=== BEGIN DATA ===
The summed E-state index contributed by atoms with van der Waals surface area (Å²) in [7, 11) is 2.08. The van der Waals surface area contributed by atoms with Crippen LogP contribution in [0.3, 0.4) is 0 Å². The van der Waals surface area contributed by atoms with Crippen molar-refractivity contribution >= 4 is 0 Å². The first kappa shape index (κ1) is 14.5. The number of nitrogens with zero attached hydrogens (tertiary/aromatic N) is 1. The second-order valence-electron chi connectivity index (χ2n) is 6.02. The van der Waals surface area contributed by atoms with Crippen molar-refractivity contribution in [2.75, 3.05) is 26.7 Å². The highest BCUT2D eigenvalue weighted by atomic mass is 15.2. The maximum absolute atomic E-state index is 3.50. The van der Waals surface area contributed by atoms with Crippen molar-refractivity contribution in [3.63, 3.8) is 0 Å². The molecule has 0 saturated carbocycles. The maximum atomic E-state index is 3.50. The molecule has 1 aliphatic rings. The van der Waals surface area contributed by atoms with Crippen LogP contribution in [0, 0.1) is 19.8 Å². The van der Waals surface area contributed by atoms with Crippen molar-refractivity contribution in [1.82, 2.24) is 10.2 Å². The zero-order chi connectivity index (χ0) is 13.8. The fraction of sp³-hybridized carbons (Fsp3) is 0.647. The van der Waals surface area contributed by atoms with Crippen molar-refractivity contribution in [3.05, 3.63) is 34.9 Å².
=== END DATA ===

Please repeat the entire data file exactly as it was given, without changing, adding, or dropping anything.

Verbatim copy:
The summed E-state index contributed by atoms with van der Waals surface area (Å²) in [7, 11) is 2.08. The van der Waals surface area contributed by atoms with Crippen LogP contribution in [0.3, 0.4) is 0 Å². The van der Waals surface area contributed by atoms with Crippen molar-refractivity contribution >= 4 is 0 Å². The first kappa shape index (κ1) is 14.5. The number of nitrogens with zero attached hydrogens (tertiary/aromatic N) is 1. The second-order valence-electron chi connectivity index (χ2n) is 6.02. The van der Waals surface area contributed by atoms with Crippen molar-refractivity contribution in [2.75, 3.05) is 26.7 Å². The highest BCUT2D eigenvalue weighted by atomic mass is 15.2. The maximum absolute atomic E-state index is 3.50. The van der Waals surface area contributed by atoms with Crippen molar-refractivity contribution in [3.63, 3.8) is 0 Å². The molecule has 0 saturated carbocycles. The maximum atomic E-state index is 3.50. The molecule has 1 aliphatic rings. The van der Waals surface area contributed by atoms with Crippen LogP contribution in [0, 0.1) is 19.8 Å². The van der Waals surface area contributed by atoms with Crippen molar-refractivity contribution in [1.82, 2.24) is 10.2 Å². The zero-order chi connectivity index (χ0) is 13.8. The fraction of sp³-hybridized carbons (Fsp3) is 0.647. The van der Waals surface area contributed by atoms with Crippen molar-refractivity contribution in [3.05, 3.63) is 34.9 Å².